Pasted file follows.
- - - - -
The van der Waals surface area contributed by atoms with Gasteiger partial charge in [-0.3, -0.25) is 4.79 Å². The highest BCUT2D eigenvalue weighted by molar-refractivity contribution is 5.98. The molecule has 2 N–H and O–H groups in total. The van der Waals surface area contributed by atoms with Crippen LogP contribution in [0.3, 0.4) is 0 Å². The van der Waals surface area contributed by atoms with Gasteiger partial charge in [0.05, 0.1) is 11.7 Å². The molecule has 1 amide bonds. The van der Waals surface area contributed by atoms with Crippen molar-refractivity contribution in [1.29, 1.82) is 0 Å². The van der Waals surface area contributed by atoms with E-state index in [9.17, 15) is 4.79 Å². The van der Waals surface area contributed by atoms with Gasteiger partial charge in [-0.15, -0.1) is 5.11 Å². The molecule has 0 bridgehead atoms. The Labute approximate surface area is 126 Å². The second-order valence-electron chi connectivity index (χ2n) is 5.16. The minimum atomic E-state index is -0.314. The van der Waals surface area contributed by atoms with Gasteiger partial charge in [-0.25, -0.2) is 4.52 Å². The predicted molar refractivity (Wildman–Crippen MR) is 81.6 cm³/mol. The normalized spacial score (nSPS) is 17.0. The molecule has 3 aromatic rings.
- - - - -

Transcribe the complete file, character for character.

The van der Waals surface area contributed by atoms with Gasteiger partial charge in [-0.3, -0.25) is 4.79 Å². The highest BCUT2D eigenvalue weighted by molar-refractivity contribution is 5.98. The molecule has 2 N–H and O–H groups in total. The van der Waals surface area contributed by atoms with Crippen LogP contribution in [0.3, 0.4) is 0 Å². The van der Waals surface area contributed by atoms with Gasteiger partial charge in [0.05, 0.1) is 11.7 Å². The molecule has 1 amide bonds. The van der Waals surface area contributed by atoms with Crippen molar-refractivity contribution in [1.29, 1.82) is 0 Å². The van der Waals surface area contributed by atoms with E-state index in [9.17, 15) is 4.79 Å². The van der Waals surface area contributed by atoms with Gasteiger partial charge in [-0.15, -0.1) is 5.11 Å². The molecule has 0 bridgehead atoms. The Labute approximate surface area is 126 Å². The second-order valence-electron chi connectivity index (χ2n) is 5.16. The minimum atomic E-state index is -0.314. The van der Waals surface area contributed by atoms with Gasteiger partial charge in [-0.25, -0.2) is 4.52 Å². The predicted molar refractivity (Wildman–Crippen MR) is 81.6 cm³/mol. The normalized spacial score (nSPS) is 17.0. The molecule has 3 aromatic rings.